Four-in-ten people live in hazardous conditions due to poor sanitation. Indeed, with half the population of developing regions without sanitation, United Nations goals of halving, by 2015, the proportion of people without access to safe water and basic sanitation seem set to be missed.
This EPSRC project focuses on the ‘peri-urban’ environment, which includes areas outside cities that are characterised by poor infrastructure, and poor access to formal water and sanitation services. Here, people endure water contamination, ill-health, and lack of dignity. Despite intentions to safely contain waste, sanitation systems such as pit latrines end up as ‘holes in the ground’.
Initiatives, such as ‘Community-Led Total Sanitation’ (CLTS), have emerged to tackle the challenge. It encourages communities to analyse their own sanitation situation and build low-cost toilets. One of the key lessons is that sanitation is a social as well as technical challenge. In light of this, we comprise a team of natural and social scientists, which has come together to address this pressing problem by pooling our talents, interests and expertise. We believe that a ‘socio-technical’ approach is required to help to quickly address this problem, and that only a mixed team of different experts can do that.
The proposed technology is based on anaerobic digestion (AD), which is the breakdown of organic matter by bacteria to methane-containing biogas, in the absence of oxygen. AD is a natural process, which occurs in soils, swamps and bogs. However, if applied in airtight tanks, AD can be used to treat wastes. AD is an established technology, particularly for the treatment of industrial wastewaters. The AD process relies of several groups of bacteria working together in a cooperative manner to break down waste. Typically, the first group breaks down large chemical molecules (like fats and carbohydrates) to simpler molecules.
Another group then continues the digestion process to yet-simpler forms of the waste, until eventually the methane-makers convert the waste to biogas. The groups live very closely together in slimy communities, known as biofilms. The type of biofilms commonly found in wastewater treatment tanks are known as ‘sludge granules’, due to their spherical appearance. The diameter of each granule is approximately 1 mm. Each granule contains millions of bacteria and, theoretically, all of the different groups required to digest the waste will be present in each single granule. AD has many advantages over more conventional types of wastewater treatment, which are carried out in aerated tanks.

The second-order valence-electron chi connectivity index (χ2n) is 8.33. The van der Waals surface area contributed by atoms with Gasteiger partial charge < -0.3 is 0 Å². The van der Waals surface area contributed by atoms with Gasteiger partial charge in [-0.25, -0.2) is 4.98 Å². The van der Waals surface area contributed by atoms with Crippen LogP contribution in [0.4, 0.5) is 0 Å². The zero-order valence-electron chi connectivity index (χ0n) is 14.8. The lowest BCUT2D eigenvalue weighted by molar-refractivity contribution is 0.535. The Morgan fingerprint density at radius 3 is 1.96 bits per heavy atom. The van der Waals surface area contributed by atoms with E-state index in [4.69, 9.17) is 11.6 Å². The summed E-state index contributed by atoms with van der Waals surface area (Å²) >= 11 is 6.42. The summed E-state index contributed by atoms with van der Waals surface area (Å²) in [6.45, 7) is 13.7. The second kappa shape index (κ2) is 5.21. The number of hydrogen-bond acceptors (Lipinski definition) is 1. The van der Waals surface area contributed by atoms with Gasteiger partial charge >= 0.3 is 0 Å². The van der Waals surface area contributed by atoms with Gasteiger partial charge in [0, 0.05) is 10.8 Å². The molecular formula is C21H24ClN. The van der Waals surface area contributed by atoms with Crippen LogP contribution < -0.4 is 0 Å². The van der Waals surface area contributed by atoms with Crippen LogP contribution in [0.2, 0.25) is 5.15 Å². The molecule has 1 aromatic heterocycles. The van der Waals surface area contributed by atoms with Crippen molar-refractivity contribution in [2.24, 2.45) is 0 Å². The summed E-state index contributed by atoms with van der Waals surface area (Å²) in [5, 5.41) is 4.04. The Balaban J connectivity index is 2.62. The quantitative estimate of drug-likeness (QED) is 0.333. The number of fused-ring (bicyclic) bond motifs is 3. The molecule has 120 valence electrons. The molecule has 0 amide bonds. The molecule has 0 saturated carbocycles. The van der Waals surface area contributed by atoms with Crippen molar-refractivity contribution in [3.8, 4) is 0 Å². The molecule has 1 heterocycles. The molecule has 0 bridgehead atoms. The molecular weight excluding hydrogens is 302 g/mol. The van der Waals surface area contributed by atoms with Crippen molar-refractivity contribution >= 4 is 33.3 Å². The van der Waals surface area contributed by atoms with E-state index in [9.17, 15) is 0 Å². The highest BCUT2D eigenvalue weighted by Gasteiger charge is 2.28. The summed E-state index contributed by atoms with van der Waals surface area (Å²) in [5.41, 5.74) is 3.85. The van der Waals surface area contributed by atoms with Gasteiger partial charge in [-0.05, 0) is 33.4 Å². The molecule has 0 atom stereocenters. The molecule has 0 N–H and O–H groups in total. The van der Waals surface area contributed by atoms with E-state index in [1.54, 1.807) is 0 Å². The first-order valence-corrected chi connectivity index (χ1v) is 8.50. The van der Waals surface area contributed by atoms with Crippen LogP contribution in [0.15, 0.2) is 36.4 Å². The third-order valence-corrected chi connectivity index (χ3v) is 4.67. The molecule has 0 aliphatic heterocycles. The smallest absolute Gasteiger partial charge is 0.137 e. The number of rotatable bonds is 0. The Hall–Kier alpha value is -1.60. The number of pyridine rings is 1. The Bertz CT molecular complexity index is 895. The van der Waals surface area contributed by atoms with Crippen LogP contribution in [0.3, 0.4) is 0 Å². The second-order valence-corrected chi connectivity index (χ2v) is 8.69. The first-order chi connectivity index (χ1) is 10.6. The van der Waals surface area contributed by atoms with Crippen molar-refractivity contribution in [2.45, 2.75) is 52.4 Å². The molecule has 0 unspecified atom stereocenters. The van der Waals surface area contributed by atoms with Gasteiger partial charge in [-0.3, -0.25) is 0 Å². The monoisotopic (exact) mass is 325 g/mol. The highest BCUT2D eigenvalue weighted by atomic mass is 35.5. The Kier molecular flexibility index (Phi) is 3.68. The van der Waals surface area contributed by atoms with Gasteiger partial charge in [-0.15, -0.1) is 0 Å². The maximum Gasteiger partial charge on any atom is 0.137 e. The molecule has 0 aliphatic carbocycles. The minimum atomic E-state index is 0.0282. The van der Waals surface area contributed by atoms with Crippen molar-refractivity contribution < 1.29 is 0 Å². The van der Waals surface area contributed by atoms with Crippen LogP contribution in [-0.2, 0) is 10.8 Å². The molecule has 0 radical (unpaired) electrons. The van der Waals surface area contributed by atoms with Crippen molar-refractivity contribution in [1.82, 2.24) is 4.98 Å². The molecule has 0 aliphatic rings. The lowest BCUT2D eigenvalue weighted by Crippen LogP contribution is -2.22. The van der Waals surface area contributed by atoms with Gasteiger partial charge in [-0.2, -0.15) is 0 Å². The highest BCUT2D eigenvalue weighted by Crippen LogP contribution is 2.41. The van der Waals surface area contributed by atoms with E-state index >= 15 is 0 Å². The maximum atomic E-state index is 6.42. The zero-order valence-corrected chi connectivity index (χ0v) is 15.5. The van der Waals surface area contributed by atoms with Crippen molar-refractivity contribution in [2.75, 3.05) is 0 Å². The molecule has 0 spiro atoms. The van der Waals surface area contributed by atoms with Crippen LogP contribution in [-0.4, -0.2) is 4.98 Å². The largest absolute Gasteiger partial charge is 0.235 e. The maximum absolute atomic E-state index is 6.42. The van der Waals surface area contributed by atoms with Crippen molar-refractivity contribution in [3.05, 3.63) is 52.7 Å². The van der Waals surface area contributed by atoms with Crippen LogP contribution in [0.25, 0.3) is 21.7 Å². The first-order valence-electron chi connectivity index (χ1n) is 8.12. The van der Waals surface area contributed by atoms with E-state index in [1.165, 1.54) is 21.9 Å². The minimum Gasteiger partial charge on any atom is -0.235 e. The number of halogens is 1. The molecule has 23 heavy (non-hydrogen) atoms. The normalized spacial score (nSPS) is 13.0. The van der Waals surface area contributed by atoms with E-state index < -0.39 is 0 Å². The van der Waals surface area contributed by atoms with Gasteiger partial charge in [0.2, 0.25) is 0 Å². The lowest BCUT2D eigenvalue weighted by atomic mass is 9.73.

The chief advantage is that AD is cheaper, as there is no need to waste energy on pumping oxygen into the AD tanks. In addition, the biogas produced by AD can be readily used for electricity generation, heat production or as a vehicle fuel. It is likely that future wastewater treatment infrastructure in the UK will rely on AD for these reasons. Thus, the objective of this project is to develop a low-cost system, based on AD, for the safe and efficient treatment of domestic wastewater (sewage and personal washing water). The system will convert waste to biogas and valuable products, such as fertilisers.
The challenges facing the team are two-fold:
- The sanitation system in the peri-urban environment is not based on a formal sewerage network of pipes with sewage transported by flushing water. Instead, a high-solids waste will be present. A major challenge will be to ‘re-engineer’ granules to efficiently – and quickly – digest high-solids wastewater.
- There may be cultural and social issues impeding initial progress. The proposed system, and the way it might be used, may not be acceptable to local people. We will engage with local people and integrate the social science required, with the engineering and science involved. In this way, a ‘user-centred’ prototype can be developed.
The principal investigator, Gavin Collins is an environmental microbiologist affiliated to Glasgow University’s School of Engineering.